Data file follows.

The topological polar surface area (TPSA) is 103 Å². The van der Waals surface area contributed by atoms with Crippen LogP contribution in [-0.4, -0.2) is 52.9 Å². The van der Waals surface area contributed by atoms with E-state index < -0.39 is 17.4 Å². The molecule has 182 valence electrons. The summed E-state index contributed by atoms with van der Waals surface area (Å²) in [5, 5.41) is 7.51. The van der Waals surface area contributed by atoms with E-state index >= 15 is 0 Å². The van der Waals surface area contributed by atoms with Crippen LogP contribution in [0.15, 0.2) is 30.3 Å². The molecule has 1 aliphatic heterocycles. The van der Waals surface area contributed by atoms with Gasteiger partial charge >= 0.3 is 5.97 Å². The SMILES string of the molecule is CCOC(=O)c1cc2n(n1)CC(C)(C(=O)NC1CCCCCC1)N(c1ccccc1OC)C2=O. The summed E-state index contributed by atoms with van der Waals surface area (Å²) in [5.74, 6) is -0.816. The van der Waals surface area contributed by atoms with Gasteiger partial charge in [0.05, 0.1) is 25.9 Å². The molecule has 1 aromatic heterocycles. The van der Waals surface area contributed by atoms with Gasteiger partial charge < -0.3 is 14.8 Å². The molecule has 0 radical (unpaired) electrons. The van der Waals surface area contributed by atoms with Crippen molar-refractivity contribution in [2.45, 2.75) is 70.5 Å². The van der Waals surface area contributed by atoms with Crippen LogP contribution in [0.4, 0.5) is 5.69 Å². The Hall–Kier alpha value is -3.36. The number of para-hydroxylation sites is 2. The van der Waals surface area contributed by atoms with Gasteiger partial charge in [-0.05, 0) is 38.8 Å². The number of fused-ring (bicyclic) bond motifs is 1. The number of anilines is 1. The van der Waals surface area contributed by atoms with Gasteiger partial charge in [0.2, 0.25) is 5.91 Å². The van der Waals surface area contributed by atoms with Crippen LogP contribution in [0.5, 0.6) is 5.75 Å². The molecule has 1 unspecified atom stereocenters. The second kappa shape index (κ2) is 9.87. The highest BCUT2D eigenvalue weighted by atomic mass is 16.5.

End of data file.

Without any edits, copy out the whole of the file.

The topological polar surface area (TPSA) is 103 Å². The van der Waals surface area contributed by atoms with Crippen LogP contribution in [-0.4, -0.2) is 52.9 Å². The van der Waals surface area contributed by atoms with E-state index < -0.39 is 17.4 Å². The molecule has 182 valence electrons. The summed E-state index contributed by atoms with van der Waals surface area (Å²) in [5, 5.41) is 7.51. The van der Waals surface area contributed by atoms with E-state index >= 15 is 0 Å². The van der Waals surface area contributed by atoms with Crippen LogP contribution in [0.15, 0.2) is 30.3 Å². The molecule has 1 aliphatic heterocycles. The van der Waals surface area contributed by atoms with Gasteiger partial charge >= 0.3 is 5.97 Å². The SMILES string of the molecule is CCOC(=O)c1cc2n(n1)CC(C)(C(=O)NC1CCCCCC1)N(c1ccccc1OC)C2=O. The summed E-state index contributed by atoms with van der Waals surface area (Å²) in [5.74, 6) is -0.816. The van der Waals surface area contributed by atoms with Gasteiger partial charge in [0.05, 0.1) is 25.9 Å². The molecule has 1 aromatic heterocycles. The van der Waals surface area contributed by atoms with Gasteiger partial charge < -0.3 is 14.8 Å². The molecule has 0 radical (unpaired) electrons. The van der Waals surface area contributed by atoms with Crippen molar-refractivity contribution in [2.45, 2.75) is 70.5 Å². The van der Waals surface area contributed by atoms with Crippen LogP contribution in [0.4, 0.5) is 5.69 Å². The Hall–Kier alpha value is -3.36. The number of para-hydroxylation sites is 2. The van der Waals surface area contributed by atoms with Gasteiger partial charge in [-0.05, 0) is 38.8 Å². The number of fused-ring (bicyclic) bond motifs is 1. The number of anilines is 1. The van der Waals surface area contributed by atoms with Gasteiger partial charge in [0.2, 0.25) is 5.91 Å². The van der Waals surface area contributed by atoms with Crippen LogP contribution in [0.5, 0.6) is 5.75 Å². The molecule has 1 unspecified atom stereocenters. The second kappa shape index (κ2) is 9.87. The highest BCUT2D eigenvalue weighted by atomic mass is 16.5.